Collegiate History At Stake In Women’s 5K In Boston

The 2019-2020 collegiate indoor track & field season could get off to a record-breaking start on Saturday afternoon in Boston, Massachusetts.

That’s because Boston University is hosting its annual Sharon Colyear-Danville Season Opener – and if recent history has proven anything, a bunch of talented women are about to run at a blistering clip for 5000 meters (That’s 25 laps, for those who are still stuck in cross country mode).

From The USTFCCCA InfoZone: Meets & Results | Records & Lists

Just 371 days ago, four women cracked the all-time collegiate top-10 in the 5000 during the 2018 installment of the meet inside the Reggie Lewis Track and Athletic Center: Ednah Kurgat of New Mexico (15:14.68, No. 3), Weini Kelati of New Mexico (15:15.24, No. 5), Sharon Lokedi of Kansas (15:15.47, No. 6) and Allie Ostrander of Boise State (15:16.38, No. 7).

Women’s Indoor 5000 Meters – All-Time Top-10 Performers

Emily Sisson
Kim Smith
Ednah Kurgat
New Mexico
Molly Seidel
Notre Dame
Weini Kelati
New Mexico
Sharon Lokedi
Allie Ostrander
Boise State
Sonia O’Sullivan
Karissa Schweizer
Sarah Disanza

Less than a year before that, Karissa Schweizer of Missouri clocked a time of 15:17.31 at the meet, which put her fifth on the chart at the time. Each of those aforementioned performances pushed Schweizer down to ninth.

And three years before Schweizer scorched the track, Sarah Disanza of Wisconsin did so for what made her the No. 10 performer in collegiate history.

The common thread between all of those performances is that those women parlayed fitness gained during the cross country season into strong efforts in Boston. That’s going to be the case again this year, as we’re just two weeks removed from the 2019 NCAA DI Cross Country Championships that took place in Terre Haute, Indiana.

Twelve of the women entered in the 5000 this weekend were All-Americans at the LaVern Gibson Championship Cross Country Course: Individual champion Weini Kelati of New Mexico, Katie Izzo of Arkansas (3rd place), Taylor Werner of Arkansas (4th place), Courtney Wayment of BYU (5th), Erica Birk-Jarvis of BYU (6th), Whittni Orton of BYU (7th), Ednah Kurgat of New Mexico (9th place), Elly Henes of NC State (10th place), Joyce Kimeli (14th place), Kelsey Chimel (22nd place), Maria Mettler (36th place) and Jessica Drop (40th place).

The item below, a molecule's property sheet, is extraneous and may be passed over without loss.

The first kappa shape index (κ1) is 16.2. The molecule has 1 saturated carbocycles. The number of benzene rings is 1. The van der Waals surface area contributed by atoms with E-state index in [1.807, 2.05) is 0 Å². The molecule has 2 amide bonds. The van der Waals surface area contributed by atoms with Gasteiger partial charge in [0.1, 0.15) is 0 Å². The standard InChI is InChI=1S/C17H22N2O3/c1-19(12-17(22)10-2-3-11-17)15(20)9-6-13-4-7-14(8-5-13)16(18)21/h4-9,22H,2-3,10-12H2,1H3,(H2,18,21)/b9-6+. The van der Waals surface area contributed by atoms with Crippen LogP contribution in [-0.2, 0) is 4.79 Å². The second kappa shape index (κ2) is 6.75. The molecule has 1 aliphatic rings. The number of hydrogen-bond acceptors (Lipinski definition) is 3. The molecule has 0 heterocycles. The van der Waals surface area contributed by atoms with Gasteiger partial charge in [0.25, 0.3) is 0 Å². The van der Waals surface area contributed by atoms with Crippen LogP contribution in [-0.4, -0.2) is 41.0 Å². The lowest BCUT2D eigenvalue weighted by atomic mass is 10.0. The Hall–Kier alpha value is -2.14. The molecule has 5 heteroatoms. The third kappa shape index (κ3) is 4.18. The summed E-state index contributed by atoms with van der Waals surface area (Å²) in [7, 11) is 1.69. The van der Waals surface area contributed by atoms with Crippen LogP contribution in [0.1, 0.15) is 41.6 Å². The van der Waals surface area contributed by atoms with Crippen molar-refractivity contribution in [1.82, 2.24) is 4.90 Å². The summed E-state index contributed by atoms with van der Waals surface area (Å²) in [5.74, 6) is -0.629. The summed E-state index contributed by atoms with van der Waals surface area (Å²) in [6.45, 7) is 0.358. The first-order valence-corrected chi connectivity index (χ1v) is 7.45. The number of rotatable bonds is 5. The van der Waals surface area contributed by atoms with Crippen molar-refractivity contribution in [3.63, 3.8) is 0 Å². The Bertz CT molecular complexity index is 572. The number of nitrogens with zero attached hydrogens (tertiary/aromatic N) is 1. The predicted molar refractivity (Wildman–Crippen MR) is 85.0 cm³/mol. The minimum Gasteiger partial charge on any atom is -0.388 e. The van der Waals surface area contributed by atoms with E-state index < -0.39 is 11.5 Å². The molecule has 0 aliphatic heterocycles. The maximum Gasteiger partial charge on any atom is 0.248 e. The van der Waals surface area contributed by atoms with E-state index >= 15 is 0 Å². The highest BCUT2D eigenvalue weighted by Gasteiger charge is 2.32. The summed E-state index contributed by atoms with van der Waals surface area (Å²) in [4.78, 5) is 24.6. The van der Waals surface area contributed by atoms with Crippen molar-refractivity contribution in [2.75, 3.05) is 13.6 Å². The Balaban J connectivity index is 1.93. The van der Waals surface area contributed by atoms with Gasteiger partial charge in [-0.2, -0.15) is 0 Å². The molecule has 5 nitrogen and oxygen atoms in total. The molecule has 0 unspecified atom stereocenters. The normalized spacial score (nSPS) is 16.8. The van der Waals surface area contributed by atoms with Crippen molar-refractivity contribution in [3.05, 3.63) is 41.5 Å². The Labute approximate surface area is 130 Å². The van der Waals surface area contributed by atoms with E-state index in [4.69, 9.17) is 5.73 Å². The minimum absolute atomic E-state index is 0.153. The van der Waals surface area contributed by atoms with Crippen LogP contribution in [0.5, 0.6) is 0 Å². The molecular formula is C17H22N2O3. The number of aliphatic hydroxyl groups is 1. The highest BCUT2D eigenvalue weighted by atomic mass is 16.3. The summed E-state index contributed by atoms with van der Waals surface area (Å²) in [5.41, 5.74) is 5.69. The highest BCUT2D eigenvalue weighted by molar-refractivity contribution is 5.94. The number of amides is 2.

It should also be mentioned that only seven of those women are listed as attached to a program – Kelati, Izzo, Orton, Kimeli, Chmiel, Mettler and Drop – which means they’re the only ones eligible to break the four-year-old collegiate record established by Emily Sisson should they keep up with the rabbit and power through by themselves once the rabbit drops off the track.

Race organizers asked the pace to be 9:06 through 3000 meters. If that pace is held the entire way, it would project to 15:10 – two seconds under Sisson’s standard.

Should they want to drop the hammer even further, the all-dates, all-conditions collegiate best of 15:01.70 set by Jenny Barringer in 2009 is for the taking. Barringer clocked that time on the oversized track at the Washington Husky Classic.

The men’s race pits champion against champion as Edwin Kurgat of Iowa State faces off against Ezra Mutai of American International, among others. Kurgat won the individual title at the 2019 NCAA DI Cross Country Championships, while Mutai pulled away late to earn the NCAA DII crown.

This will be the first time in three years that two reigning NCAA men’s cross country champions will face off on the indoor circuit. The last time it happened was following the 2016 cross country season when Edward Cheserek of Oregon went head to head with Alfred Chelanga of Shorter at the Husky Classic in Washington.